The just elapsed sesquicentennial of the Civil War encouraged a reconsideration of the national tragedy as distant history. And yet it was only in recent weeks, 150 years and two months after the Army of Northern Virginia surrendered at Appomattox Court House, that the flag of that force was lowered from many places of honor across the United States.

The blue saltire with 13 white stars on a field of red was never the official flag of the Confederacy, but the banner of that army led by Robert E. Lee, underscoring its connection to an insurrection waged to preserve slavery at a cost of more than 600,000 lives.

The nine lives taken in a Charleston church last month were an impossible price for a symbolic and belated retreat from a long-lost cause. But the killer who bore the standard, along with those of racist African regimes, left no room for reinterpretation. So the flag began falling from Southern statehouses and monuments, retail shelves and websites, and, strangely enough, a shrine to a Philadelphia sandwich monger.

The latter featured a motorcycle bearing the Confederate symbol designed for the late xenophobic owner of Geno's Steaks, whose only Southern connection was to South Philadelphia - solid Union ground by any historical reckoning. Of course, the battle flag's implications often have nothing to do with Southern history, as countless Northern and ahistorical displays confirm. The flag wasn't hoisted over the South Carolina statehouse until the civil rights era, a century postbellum.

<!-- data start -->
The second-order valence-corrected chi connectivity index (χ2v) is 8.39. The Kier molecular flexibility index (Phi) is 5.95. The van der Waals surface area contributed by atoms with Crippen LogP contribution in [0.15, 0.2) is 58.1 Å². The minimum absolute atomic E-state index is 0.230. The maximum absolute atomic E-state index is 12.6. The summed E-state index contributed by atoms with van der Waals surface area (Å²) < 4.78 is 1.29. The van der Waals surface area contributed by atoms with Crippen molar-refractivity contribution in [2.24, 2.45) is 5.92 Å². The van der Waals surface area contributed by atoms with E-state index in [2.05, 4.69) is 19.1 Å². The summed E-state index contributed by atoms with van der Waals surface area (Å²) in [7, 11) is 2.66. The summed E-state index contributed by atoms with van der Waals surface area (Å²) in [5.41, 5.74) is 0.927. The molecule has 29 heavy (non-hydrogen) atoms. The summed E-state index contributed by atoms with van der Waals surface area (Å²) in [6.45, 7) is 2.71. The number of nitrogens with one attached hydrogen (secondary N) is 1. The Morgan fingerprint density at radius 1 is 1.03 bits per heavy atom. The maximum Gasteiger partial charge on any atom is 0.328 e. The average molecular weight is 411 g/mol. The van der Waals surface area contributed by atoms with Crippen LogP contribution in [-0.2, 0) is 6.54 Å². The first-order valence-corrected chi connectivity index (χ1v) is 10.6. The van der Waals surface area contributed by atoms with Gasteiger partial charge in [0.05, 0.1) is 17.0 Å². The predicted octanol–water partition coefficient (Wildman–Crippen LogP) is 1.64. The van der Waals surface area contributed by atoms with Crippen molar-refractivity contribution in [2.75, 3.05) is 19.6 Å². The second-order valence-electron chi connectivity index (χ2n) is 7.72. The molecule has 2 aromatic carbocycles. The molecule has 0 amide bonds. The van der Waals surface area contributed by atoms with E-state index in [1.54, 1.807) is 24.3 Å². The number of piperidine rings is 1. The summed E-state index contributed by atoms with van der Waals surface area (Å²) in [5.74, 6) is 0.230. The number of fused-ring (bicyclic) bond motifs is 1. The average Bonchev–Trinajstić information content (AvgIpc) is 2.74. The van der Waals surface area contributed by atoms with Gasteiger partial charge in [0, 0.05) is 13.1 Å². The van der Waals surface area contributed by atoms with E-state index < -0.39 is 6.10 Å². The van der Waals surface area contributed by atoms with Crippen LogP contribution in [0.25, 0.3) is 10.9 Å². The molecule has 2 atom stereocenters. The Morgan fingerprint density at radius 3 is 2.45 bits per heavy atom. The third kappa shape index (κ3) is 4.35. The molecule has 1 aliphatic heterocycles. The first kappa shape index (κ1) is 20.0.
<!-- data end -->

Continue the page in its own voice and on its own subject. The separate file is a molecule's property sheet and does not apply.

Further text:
Lowering flags won't cure bigotry any more than raising them caused it. But official elevation of a symbol of treason and racism certainly promotes tolerance of both. Its removal from capitols in Alabama and possibly South Carolina should lead the way for other governments to relinquish antique attachments. The Washington Post recently noted that seven state flags still incorporate Confederate symbols, while the South abounds with dubious tributes in the form of streets, schools, and other public works. The address of Emanuel A.M.E Church, the scene of last month's murders, is on Calhoun Street, named for an avid defender of slavery and nullification, the theory that foreshadowed secession.

Governments should not attempt to cleanse museums or battlefields of Civil War history. Nor should they infringe on private expression, no matter how wrongheaded. But it's easy to distinguish both from state-sanctioned glorification of rebellion and racism.

As a few commentators have noted, it wasn't only the massacre in Charleston but also the magnanimous reaction of the victims' families that inspired a reciprocal retreat from a symbol that, whatever subjective sympathies remain for some, holds unmistakable menace for others. Such goodwill holds the greatest promise for true union.